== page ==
SME South Africa speaks to Mzimela about the legacy she wants to leave behind and learning to smile in the face of challenges.
Q: When did you know that you could launch your own airline?
A: It was not about me knowing that I could do it, but I never knew that I couldn’t do it.
It’s only now that people are negative, or they will come with negatives like: “but why would you do this,” or “why would you think you need to do this,” and so forth.
That’s the importance of people. People will talk about the importance of self-belief – yes it is about self-belief, but it is self-belief on the basis that people around me and the people that have always surrounded me have never ever told me any different. Instead it was the opposite. It was always why wouldn’t you do it?
PICTURE FACEBOOK/BLUECRANE AIRLINES
Siza Mzimela together with Fly Blue
Crane Airline flight attendants.
Q: How do you think your team sees you? What do you think they would say about the way you lead them?
A: Whenever [someone] introduces themselves to other people they would say “I’m so and so, I work in this division”.
Whenever I introduce myself I say, “I am Siza and I work for everyone”. And that’s what [my staff] understands in terms of how I carry myself. My understanding is that I work for everyone else. That’s my job description.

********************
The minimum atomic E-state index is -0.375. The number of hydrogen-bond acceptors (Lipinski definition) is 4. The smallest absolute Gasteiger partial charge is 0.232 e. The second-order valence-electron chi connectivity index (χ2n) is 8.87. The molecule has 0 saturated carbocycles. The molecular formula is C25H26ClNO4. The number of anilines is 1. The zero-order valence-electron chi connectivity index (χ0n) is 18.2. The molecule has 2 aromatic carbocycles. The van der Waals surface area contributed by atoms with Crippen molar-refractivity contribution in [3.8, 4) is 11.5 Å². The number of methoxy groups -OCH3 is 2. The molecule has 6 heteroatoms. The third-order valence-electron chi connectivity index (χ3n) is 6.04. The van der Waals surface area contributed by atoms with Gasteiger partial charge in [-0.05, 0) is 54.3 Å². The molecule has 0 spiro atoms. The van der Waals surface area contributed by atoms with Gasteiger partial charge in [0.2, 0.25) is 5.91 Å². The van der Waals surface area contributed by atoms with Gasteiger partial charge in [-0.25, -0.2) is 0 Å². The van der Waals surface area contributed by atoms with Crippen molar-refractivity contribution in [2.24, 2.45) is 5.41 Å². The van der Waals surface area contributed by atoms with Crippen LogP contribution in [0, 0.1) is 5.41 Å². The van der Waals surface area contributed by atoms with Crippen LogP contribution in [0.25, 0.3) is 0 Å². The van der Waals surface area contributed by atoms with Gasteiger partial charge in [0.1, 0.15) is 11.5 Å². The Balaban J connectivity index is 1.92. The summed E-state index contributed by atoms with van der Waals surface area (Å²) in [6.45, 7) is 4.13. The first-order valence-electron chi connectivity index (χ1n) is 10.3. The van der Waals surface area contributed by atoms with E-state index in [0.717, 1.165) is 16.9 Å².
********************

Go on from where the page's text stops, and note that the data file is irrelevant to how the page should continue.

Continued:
They would tell you that I am very open, I’m very direct. There is never any hidden agendas because for me that’s absolutely critical.
I always say, don’t ever worry about saying I don’t know what Siza thinks of me or, I heard Siza might have said this about me, because if you ever hear that it’s not true. If I have anything to say, you will be the first to know.
And you know what, that builds a level of trust, people can trust you. And it’s not about them liking what you are saying or what you tell them, but at least they can trust that [they] know if there is an issue the first person they must talk to is me, not anybody else.